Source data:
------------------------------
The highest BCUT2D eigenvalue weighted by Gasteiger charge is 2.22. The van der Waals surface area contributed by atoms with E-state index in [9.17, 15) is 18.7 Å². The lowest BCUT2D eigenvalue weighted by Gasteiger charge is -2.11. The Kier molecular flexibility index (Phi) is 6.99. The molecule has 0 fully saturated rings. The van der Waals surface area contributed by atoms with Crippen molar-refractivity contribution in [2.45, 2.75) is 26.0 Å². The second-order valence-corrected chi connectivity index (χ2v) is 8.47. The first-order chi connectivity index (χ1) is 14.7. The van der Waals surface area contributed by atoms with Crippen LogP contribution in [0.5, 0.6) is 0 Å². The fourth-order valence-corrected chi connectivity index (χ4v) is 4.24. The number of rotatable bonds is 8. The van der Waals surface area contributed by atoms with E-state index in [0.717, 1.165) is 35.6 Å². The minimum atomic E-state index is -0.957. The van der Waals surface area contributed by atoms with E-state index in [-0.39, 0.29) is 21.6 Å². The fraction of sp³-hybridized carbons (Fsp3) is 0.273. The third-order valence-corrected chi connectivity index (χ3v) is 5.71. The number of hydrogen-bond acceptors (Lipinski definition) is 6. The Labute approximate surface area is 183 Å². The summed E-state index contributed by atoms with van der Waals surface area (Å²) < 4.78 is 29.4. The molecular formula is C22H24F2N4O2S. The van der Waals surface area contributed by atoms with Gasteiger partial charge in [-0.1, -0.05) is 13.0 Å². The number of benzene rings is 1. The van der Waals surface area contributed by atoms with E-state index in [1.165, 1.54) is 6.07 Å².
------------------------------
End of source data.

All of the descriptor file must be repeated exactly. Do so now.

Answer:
The highest BCUT2D eigenvalue weighted by Gasteiger charge is 2.22. The van der Waals surface area contributed by atoms with E-state index in [9.17, 15) is 18.7 Å². The lowest BCUT2D eigenvalue weighted by Gasteiger charge is -2.11. The Kier molecular flexibility index (Phi) is 6.99. The molecule has 0 fully saturated rings. The van der Waals surface area contributed by atoms with Crippen molar-refractivity contribution in [2.45, 2.75) is 26.0 Å². The second-order valence-corrected chi connectivity index (χ2v) is 8.47. The first-order chi connectivity index (χ1) is 14.7. The van der Waals surface area contributed by atoms with Crippen LogP contribution in [0.5, 0.6) is 0 Å². The fourth-order valence-corrected chi connectivity index (χ4v) is 4.24. The number of rotatable bonds is 8. The van der Waals surface area contributed by atoms with E-state index in [0.717, 1.165) is 35.6 Å². The minimum atomic E-state index is -0.957. The van der Waals surface area contributed by atoms with E-state index in [-0.39, 0.29) is 21.6 Å². The fraction of sp³-hybridized carbons (Fsp3) is 0.273. The third-order valence-corrected chi connectivity index (χ3v) is 5.71. The number of hydrogen-bond acceptors (Lipinski definition) is 6. The Labute approximate surface area is 183 Å². The summed E-state index contributed by atoms with van der Waals surface area (Å²) < 4.78 is 29.4. The molecular formula is C22H24F2N4O2S. The van der Waals surface area contributed by atoms with Gasteiger partial charge in [-0.1, -0.05) is 13.0 Å². The number of benzene rings is 1. The van der Waals surface area contributed by atoms with E-state index in [1.165, 1.54) is 6.07 Å².